Now the tax collectors and sinners were all drawing near to hear him. And the Pharisees and the scribes grumbled, saying, “This man receives sinners and eats with them.”
So he told them this parable: “What man of you, having a hundred sheep, if he has lost one of them, does not leave the ninety-nine in the open country, and go after the one that is lost, until he finds it? And when he has found it, he lays it on his shoulders, rejoicing. And when he comes home, he calls together his friends and his neighbors, saying to them, ‘Rejoice with me, for I have found my sheep that was lost.’ Just so, I tell you, there will be more joy in heaven over one sinner who repents than over ninety-nine righteous persons who need no repentance. – Luke 15:1-7
I want to tell a story about someone – I’ll call her Denise. Denise was a leader in our student ministry. She led Bible studies, went on every mission trip, worked on every service project, and appeared to really love the Lord. But sometime in her Junior year, something slipped. She became confused in her faith and despondent. She stopped coming to church as much as she had, and she dropped out of leadership. She had questions, and doubts. She decided not to go to student camp that year.
Then she just disappeared.
Denise became a lost sheep. The thing is, I don’t know how many people reached out to Denise after she left. I like to think I did, and I know that others did too (they must have). But in a bitter rant on her MySpace a year or two later she leveled her complaint at “church people”. She complained that only two people had ever reached out to her after she quit going to church. In her words, all her friends “ditched her”. She fell into some bad choices and I don’t really know how she’s doing these days.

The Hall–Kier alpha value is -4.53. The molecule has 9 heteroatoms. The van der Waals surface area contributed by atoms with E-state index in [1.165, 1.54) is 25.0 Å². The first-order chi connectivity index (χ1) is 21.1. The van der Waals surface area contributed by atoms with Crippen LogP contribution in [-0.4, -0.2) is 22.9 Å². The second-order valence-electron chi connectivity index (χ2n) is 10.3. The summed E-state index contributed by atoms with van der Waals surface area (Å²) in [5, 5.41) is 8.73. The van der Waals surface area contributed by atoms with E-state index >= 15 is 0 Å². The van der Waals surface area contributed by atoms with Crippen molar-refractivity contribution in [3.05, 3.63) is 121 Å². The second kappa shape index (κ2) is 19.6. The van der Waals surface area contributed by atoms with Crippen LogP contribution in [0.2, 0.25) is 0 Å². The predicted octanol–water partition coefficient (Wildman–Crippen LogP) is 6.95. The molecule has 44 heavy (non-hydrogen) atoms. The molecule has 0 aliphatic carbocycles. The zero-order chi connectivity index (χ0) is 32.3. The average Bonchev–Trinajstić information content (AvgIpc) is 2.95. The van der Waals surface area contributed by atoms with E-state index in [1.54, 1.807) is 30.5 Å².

I’ve seen this pattern repeated, numerous times. I’ve watched it in frustration and powerlessness.
The Luke passage above points to some answers, though. These are pointed directly at me as much as at any of you.
Move quickly. I believe that most lost sheep want to be found when they first become lost. Don’t worry about your dignity and forgo any nonsense about “giving them space”. They want to be found. But only for awhile. There are numerous lost sheep I know that I didn’t act quickly on who, frankly, don’t want to have anything to do with church or with me anymore. And they were once my brothers and sisters and some like sons and daughters. I’ve failed them
Never, ever, ever assume that it’s OK, because your numbers are still good. This is a heartless response to the death of faith. Jesus speaks as though it’s natural for us to leave the ninety-nine for the one.
Excuse my french, but please, screw church growth strategies that teach that it’s more important to bring in new bodies than it is to keep the ones you’ve got. Jesus didn’t teach that, and the Biblical model is to both feed and nourish your own sheep AND add to them daily.
Add to the joy of heaven. The heavenly hosts rejoice over a lost sheep restored. Launch a rescue mission, if you can. Invite someone who has dropped off the face of the earth out to dinner, or over to watch movies. Let them know you care and you miss them, and that you love them even if they never come back to church. You might win them back.
Screw church growth strategies that teach that it’s more important to bring in new bodies than it is to keep the ones you’ve got. Oh, wait, I think I already said that. 🙂
If you’ve been in church anytime at all, you know someone. Reach out to them today. I’ll do the same.
And pray for my friend Denise today.